Photo by Kevin Schmid
We hear it in countless books, convention keynotes and blogs: the North American church is in decline! Like a tired swimmer trying to just keep afloat, across the board churches are struggling in terms of participation, giving, faith practice, and church community life. Yet even in the midst of decline, God is doing a new thing in our churches today: inviting us to see the mission of God and the role young people have in that mission in a new light.
When we get caught up in the mindset of stopping decline, we often look for any way to engage with the culture. Many churches turn to anything that could be considered cool, relevant, or authentic. The sad truth for a lot of our churches is that God is doing a new thing, which we often miss because we’re still waiting for God to show up in the old things that we’re trying to make more hip or more attractive. Instead, we’re being invited to join what God is already doing with new imagination, passion, and creativity—and the young people entrusted to our care are at the center of this!
We live in what some have called an age of authenticity; a time where we put the highest value on what speaks to us as individuals the most, what feels cool, and what brings us the most immediate happiness. Starting with the counterculture movements of the 60’s and 70’s, youth have played a major role in our culture determining what is cool. Unfortunately, since youthfulness is seen as a sign of authenticity, young people can unintentionally become like props to show how youthful, relevant, and authentic the church is. It’s almost like having young people in a church legitimizes that church’s cool factor.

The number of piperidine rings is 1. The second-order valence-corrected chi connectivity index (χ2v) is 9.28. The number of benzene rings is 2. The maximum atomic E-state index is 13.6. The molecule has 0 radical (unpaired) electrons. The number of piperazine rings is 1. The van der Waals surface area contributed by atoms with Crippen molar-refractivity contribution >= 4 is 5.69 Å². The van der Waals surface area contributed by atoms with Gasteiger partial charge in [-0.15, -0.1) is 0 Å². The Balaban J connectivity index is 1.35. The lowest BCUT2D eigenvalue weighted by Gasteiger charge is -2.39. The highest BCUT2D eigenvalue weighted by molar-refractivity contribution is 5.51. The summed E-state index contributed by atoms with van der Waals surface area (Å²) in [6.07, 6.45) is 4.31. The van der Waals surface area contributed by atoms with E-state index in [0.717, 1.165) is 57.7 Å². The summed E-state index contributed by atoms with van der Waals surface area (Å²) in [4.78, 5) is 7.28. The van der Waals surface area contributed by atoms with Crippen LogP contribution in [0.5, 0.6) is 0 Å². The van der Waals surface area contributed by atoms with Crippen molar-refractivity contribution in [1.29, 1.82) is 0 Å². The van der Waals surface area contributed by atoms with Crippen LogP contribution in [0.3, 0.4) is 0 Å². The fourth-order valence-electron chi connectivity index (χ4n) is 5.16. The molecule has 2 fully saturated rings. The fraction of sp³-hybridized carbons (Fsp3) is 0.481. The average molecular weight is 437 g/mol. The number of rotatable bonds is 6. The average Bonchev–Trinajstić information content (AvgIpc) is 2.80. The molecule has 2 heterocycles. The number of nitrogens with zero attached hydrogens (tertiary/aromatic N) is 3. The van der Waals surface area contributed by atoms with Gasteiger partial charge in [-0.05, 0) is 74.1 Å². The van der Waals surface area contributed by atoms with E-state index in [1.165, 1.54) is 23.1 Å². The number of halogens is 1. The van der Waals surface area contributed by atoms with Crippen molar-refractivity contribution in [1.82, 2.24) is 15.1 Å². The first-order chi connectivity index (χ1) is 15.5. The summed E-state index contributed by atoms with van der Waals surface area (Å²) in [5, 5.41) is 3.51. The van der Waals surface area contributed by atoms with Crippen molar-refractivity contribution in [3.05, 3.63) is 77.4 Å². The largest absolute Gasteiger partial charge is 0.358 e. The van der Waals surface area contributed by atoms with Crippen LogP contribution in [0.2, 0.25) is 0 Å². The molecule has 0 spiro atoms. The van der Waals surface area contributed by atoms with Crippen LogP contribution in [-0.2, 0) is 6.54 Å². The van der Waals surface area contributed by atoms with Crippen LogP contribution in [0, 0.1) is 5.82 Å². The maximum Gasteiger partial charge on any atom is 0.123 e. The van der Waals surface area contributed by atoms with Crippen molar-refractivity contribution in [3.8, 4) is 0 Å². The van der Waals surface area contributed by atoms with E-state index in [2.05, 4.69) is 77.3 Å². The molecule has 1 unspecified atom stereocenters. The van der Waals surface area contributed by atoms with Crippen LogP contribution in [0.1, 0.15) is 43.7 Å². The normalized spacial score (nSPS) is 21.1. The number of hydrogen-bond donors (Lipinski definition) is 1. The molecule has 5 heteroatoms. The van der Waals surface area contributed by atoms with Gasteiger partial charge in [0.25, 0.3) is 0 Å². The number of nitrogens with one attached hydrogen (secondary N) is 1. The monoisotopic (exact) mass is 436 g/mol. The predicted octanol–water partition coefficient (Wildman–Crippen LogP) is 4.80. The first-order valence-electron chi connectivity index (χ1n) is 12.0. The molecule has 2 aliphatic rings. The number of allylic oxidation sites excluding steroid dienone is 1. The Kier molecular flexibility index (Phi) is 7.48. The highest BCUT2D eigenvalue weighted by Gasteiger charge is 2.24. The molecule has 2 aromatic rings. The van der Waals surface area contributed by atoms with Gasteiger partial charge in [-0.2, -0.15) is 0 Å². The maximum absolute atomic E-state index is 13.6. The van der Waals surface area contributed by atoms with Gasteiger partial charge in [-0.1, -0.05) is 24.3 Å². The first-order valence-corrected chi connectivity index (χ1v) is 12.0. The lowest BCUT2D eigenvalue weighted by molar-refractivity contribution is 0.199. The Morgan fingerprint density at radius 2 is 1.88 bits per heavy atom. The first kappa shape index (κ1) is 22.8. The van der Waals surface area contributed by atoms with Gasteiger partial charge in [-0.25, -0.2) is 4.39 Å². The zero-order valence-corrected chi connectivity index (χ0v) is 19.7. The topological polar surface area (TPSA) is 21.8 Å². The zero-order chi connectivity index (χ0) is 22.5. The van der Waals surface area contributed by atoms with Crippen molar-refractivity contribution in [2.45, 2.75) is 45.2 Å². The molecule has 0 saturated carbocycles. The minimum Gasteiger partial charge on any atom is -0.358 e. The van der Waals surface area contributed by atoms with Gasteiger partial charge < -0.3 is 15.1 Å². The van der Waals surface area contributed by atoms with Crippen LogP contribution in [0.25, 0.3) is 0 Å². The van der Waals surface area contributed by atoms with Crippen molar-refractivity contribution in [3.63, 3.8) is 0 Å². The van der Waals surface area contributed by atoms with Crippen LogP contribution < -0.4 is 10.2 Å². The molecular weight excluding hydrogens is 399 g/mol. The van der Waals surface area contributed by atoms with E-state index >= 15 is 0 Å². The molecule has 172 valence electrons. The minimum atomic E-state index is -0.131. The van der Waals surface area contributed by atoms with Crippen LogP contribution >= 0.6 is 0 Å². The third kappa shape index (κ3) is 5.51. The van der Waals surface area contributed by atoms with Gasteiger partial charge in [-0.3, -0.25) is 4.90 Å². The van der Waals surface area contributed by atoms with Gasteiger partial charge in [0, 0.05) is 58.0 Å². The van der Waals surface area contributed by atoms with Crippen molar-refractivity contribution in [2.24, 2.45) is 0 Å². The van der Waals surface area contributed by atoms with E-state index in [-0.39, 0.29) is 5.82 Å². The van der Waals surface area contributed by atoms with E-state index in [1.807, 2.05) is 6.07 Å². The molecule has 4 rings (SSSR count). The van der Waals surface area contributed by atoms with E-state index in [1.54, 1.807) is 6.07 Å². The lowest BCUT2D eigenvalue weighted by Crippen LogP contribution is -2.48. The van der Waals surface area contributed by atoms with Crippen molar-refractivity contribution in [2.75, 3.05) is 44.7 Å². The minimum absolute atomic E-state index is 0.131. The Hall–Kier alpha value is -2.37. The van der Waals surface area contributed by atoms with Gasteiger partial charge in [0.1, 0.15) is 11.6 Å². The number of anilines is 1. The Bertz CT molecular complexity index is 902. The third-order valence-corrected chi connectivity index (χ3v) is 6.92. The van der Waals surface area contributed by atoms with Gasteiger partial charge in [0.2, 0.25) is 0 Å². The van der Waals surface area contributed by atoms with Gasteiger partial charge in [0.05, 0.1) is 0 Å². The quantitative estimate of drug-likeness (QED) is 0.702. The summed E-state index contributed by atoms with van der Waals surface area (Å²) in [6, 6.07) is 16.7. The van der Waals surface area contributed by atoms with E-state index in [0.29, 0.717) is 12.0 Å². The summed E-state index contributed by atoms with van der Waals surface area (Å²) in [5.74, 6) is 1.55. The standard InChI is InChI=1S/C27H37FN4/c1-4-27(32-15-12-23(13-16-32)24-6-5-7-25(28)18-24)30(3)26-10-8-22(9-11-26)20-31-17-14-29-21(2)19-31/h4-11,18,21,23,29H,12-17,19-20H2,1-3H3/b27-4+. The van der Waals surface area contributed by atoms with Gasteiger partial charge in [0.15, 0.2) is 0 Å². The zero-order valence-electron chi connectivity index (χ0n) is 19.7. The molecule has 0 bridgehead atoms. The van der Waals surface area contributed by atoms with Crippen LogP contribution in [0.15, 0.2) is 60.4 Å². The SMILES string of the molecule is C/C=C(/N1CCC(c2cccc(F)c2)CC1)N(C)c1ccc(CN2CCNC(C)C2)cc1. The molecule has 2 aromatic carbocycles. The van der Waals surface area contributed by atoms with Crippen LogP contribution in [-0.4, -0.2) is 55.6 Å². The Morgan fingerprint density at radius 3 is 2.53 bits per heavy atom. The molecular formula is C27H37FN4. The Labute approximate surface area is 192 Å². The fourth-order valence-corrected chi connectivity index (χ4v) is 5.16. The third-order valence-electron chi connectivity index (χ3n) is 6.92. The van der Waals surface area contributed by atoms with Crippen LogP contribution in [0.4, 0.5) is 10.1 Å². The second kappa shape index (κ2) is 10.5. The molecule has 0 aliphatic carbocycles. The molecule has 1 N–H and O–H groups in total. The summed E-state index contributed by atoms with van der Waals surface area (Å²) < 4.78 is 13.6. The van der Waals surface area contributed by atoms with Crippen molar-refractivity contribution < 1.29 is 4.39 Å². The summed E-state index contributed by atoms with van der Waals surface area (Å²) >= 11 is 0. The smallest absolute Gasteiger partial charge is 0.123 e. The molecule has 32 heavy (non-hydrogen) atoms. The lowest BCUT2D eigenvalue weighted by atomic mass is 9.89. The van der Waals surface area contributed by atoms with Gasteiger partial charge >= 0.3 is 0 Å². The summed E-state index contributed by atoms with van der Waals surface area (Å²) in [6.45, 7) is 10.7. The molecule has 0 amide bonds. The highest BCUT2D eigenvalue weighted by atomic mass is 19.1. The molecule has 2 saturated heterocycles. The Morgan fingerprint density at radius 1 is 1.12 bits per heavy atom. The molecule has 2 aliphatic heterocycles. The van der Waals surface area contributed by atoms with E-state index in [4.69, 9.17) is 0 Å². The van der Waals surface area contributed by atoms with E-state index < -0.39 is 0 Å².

The problem of this pull to authenticity—and our students’ role in it—is that it diminishes the central role of the mission of God in our churches. Young people start to believe that their place in the church is to make it feel trendy, and the mission of God becomes reduced to attracting people to programing rather than connecting them to a larger narrative or redemptive work.
Often, churches see young people as objects of the mission of God rather than co-participants in the mission of God. We fall into a trap where we see the mission of God as about doing ministry to young people rather than doing ministry with young people. This limited view does the church a disservice as it limits the agency of young people in the work of God. We need the gifts of passion and creativity that youth bring to the table!
Tweet: “We fall into a trap when we see the mission of God as about doing ministry to young people rather than doing ministry with young people.” @fullerfyi #churchdifferent #fuelwarmth #youthministry
How can we instead empower and encourage youth as we partner with them in the mission of God?
Here are five essentials to help unleash the passion and creativity of young people in your church:
1. Practicing keychain leadership.
When youth leadership is taken seriously, adults use their power and voice to give young people power and voice. Remember that some youth are more ready for this while others may need more encouragement to find and use their voice.
2. Teaching empathy.
Great creativity and innovation begin with empathizing, which Brené Brown refers to as “feeling with someone.” Empathy helps young people to see and feel, rather than assume, the needs in their churches, communities, and neighborhoods. Young people are more able to utilize their creativity and passion in alignment with the things in which God is already at work when they know to feel with the people in whom God is already at work.
3. Focusing on mission-driven innovation.